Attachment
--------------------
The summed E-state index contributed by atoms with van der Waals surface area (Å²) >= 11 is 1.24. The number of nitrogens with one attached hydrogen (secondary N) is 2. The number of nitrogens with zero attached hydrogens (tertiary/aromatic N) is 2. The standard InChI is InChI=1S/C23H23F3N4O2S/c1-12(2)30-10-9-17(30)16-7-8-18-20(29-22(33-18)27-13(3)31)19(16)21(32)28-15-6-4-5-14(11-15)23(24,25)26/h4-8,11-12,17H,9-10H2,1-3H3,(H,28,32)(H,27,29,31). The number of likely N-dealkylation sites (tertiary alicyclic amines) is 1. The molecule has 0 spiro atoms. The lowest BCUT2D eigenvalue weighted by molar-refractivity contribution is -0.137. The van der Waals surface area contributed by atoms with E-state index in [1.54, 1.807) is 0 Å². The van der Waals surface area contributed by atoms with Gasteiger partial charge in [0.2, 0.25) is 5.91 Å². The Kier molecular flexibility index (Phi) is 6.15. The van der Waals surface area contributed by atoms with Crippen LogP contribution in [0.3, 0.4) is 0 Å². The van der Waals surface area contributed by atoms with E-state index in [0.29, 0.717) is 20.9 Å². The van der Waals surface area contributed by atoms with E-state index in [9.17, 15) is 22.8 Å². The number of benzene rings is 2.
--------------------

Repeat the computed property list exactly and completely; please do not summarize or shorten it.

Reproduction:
The summed E-state index contributed by atoms with van der Waals surface area (Å²) >= 11 is 1.24. The number of nitrogens with one attached hydrogen (secondary N) is 2. The number of nitrogens with zero attached hydrogens (tertiary/aromatic N) is 2. The standard InChI is InChI=1S/C23H23F3N4O2S/c1-12(2)30-10-9-17(30)16-7-8-18-20(29-22(33-18)27-13(3)31)19(16)21(32)28-15-6-4-5-14(11-15)23(24,25)26/h4-8,11-12,17H,9-10H2,1-3H3,(H,28,32)(H,27,29,31). The number of likely N-dealkylation sites (tertiary alicyclic amines) is 1. The molecule has 0 spiro atoms. The lowest BCUT2D eigenvalue weighted by molar-refractivity contribution is -0.137. The van der Waals surface area contributed by atoms with E-state index in [1.54, 1.807) is 0 Å². The van der Waals surface area contributed by atoms with Gasteiger partial charge in [0.2, 0.25) is 5.91 Å². The Kier molecular flexibility index (Phi) is 6.15. The van der Waals surface area contributed by atoms with Crippen LogP contribution in [0.3, 0.4) is 0 Å². The van der Waals surface area contributed by atoms with E-state index in [0.29, 0.717) is 20.9 Å². The van der Waals surface area contributed by atoms with E-state index in [9.17, 15) is 22.8 Å². The number of benzene rings is 2.